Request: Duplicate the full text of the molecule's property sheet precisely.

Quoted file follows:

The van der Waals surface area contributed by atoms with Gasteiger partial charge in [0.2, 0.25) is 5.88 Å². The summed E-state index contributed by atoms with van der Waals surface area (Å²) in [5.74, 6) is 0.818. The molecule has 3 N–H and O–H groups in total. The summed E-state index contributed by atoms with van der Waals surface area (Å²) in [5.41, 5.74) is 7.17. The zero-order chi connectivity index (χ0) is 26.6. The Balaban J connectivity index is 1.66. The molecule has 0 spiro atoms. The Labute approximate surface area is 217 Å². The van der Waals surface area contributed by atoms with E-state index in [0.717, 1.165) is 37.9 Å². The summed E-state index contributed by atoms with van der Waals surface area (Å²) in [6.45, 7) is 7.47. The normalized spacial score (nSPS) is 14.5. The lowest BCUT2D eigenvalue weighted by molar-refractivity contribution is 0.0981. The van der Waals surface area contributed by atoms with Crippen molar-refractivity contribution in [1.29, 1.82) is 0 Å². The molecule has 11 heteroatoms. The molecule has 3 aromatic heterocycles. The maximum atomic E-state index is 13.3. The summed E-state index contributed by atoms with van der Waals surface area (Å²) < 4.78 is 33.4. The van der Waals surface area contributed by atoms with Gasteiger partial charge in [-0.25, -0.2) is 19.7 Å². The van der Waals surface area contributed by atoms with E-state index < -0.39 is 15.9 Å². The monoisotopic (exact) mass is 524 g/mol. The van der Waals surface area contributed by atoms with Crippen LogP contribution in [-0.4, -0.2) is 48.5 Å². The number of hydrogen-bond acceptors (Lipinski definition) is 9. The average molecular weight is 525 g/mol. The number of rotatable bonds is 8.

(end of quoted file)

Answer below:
The van der Waals surface area contributed by atoms with Gasteiger partial charge in [0.2, 0.25) is 5.88 Å². The summed E-state index contributed by atoms with van der Waals surface area (Å²) in [5.74, 6) is 0.818. The molecule has 3 N–H and O–H groups in total. The summed E-state index contributed by atoms with van der Waals surface area (Å²) in [5.41, 5.74) is 7.17. The zero-order chi connectivity index (χ0) is 26.6. The Balaban J connectivity index is 1.66. The molecule has 0 spiro atoms. The Labute approximate surface area is 217 Å². The van der Waals surface area contributed by atoms with E-state index in [0.717, 1.165) is 37.9 Å². The summed E-state index contributed by atoms with van der Waals surface area (Å²) in [6.45, 7) is 7.47. The normalized spacial score (nSPS) is 14.5. The lowest BCUT2D eigenvalue weighted by molar-refractivity contribution is 0.0981. The van der Waals surface area contributed by atoms with Crippen molar-refractivity contribution in [1.29, 1.82) is 0 Å². The molecule has 11 heteroatoms. The molecule has 3 aromatic heterocycles. The maximum atomic E-state index is 13.3. The summed E-state index contributed by atoms with van der Waals surface area (Å²) < 4.78 is 33.4. The van der Waals surface area contributed by atoms with Gasteiger partial charge in [-0.25, -0.2) is 19.7 Å². The van der Waals surface area contributed by atoms with E-state index < -0.39 is 15.9 Å². The monoisotopic (exact) mass is 524 g/mol. The van der Waals surface area contributed by atoms with Crippen LogP contribution in [-0.4, -0.2) is 48.5 Å². The number of hydrogen-bond acceptors (Lipinski definition) is 9. The average molecular weight is 525 g/mol. The number of rotatable bonds is 8.